1. The Working Kelpie has a unique herding technique

Also known as backing, the Working Kelpie runs across the backs of sheep to herd them to wherever he wants to go. Unlike many herding breeds who nip or stare to herd, this guy just jumps straight onto them. You need to see his backing technique in action to believe it!

2. The Working Kelpie makes a fantastic Meercat impression

If the Working Shelpie is struggling to see across the field, he will stand up on his rear legs to see what is going on.

3. The Working Kelpie is technically a Scottish breed

It is believed that the two foundation dogs for this breed were Scottish Colies. They were imported into Australia from Scotland, where the breed was standardized. Hence, they are called Australian Kelpies.

Temperament & Intelligence of the Working Kelpie 🧠

Aside from his intense energy and work drive, he is a loving dog with many other desirable canine characteristics. He is sweet with his family, and he will love to spend time with you in the evening rather than on his own. He has worked hard for his master all day, and he knows that he deserves a cuddle or three in front of the fire.

He does not extend this sweetness to strangers, though. Instead, he makes a fantastic guard dog who is very aloof with strangers. This is great if you are looking for a family protector, not so much if you have friends over all the time. He will bark whenever anyone new comes onto his property, and he will jump into action if he feels that his family is in danger.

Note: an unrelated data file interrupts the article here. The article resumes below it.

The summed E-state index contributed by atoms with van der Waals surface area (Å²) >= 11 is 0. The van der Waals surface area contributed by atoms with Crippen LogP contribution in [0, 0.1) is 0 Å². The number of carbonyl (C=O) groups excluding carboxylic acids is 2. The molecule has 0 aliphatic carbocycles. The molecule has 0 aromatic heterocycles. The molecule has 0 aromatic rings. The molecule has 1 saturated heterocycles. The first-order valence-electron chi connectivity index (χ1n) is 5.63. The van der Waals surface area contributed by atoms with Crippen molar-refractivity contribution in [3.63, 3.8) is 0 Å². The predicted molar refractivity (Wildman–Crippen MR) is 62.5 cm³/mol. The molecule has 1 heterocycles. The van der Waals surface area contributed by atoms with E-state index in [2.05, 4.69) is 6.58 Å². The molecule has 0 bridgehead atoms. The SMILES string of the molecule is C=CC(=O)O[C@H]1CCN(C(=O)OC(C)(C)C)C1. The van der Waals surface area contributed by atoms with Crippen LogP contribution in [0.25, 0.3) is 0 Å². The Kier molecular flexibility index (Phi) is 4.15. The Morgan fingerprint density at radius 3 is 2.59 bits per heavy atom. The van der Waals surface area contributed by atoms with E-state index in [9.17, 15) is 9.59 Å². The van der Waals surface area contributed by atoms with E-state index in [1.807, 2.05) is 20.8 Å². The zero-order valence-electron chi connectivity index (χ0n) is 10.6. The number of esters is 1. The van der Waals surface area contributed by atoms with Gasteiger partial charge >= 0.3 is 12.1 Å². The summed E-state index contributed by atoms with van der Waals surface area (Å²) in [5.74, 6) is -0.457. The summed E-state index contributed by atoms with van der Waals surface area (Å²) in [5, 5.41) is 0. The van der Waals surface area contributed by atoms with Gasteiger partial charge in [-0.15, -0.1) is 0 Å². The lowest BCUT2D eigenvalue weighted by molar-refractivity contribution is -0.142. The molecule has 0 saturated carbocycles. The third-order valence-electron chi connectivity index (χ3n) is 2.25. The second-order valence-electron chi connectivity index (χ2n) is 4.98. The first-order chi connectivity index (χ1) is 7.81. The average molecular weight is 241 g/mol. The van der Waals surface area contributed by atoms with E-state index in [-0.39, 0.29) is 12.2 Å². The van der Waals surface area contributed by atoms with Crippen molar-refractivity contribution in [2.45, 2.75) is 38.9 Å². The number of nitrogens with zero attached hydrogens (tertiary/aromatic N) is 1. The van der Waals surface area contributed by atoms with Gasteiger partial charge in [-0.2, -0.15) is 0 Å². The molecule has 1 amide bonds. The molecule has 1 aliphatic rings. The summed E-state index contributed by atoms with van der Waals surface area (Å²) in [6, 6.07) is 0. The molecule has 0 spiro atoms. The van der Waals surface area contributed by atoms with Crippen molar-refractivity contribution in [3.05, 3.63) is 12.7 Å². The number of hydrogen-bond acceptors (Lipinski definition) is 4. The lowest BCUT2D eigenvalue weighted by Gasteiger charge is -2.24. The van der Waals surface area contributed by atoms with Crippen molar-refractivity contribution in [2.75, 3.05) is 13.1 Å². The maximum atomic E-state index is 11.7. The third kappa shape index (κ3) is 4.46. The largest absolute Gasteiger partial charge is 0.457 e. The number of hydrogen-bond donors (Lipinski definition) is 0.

The Working Kelpie is incredibly intelligent. His ancestors are Collies, and as the most intelligent dog on the planet, you can be sure that he inherited a lot of that intelligence. Combining that with his work ethic, if you can teach it, the Working Kelpie can learn it.

Are These Dogs Good for Families? 🏡

The Working Kelpie is ideal for working families who are looking for a ranch hand. He is also an excellent pet for active families who have the time and energy to exercise them for several hours every day. If you cannot offer this, the Working Kelpie is not the breed for you.

Does This Breed Get Along with Other Pets? 🐶 😽

Yes, as long as he is socialized well, and you don’t have pet sheep or cows, this guy gets along well with other household pets. He may try to herd them, though, and this behavior should not be tolerated. Not only is it annoying in the home, but it can also lead to pet squabbles.

Divider 4Things to Know When Owning a Working Kelpie: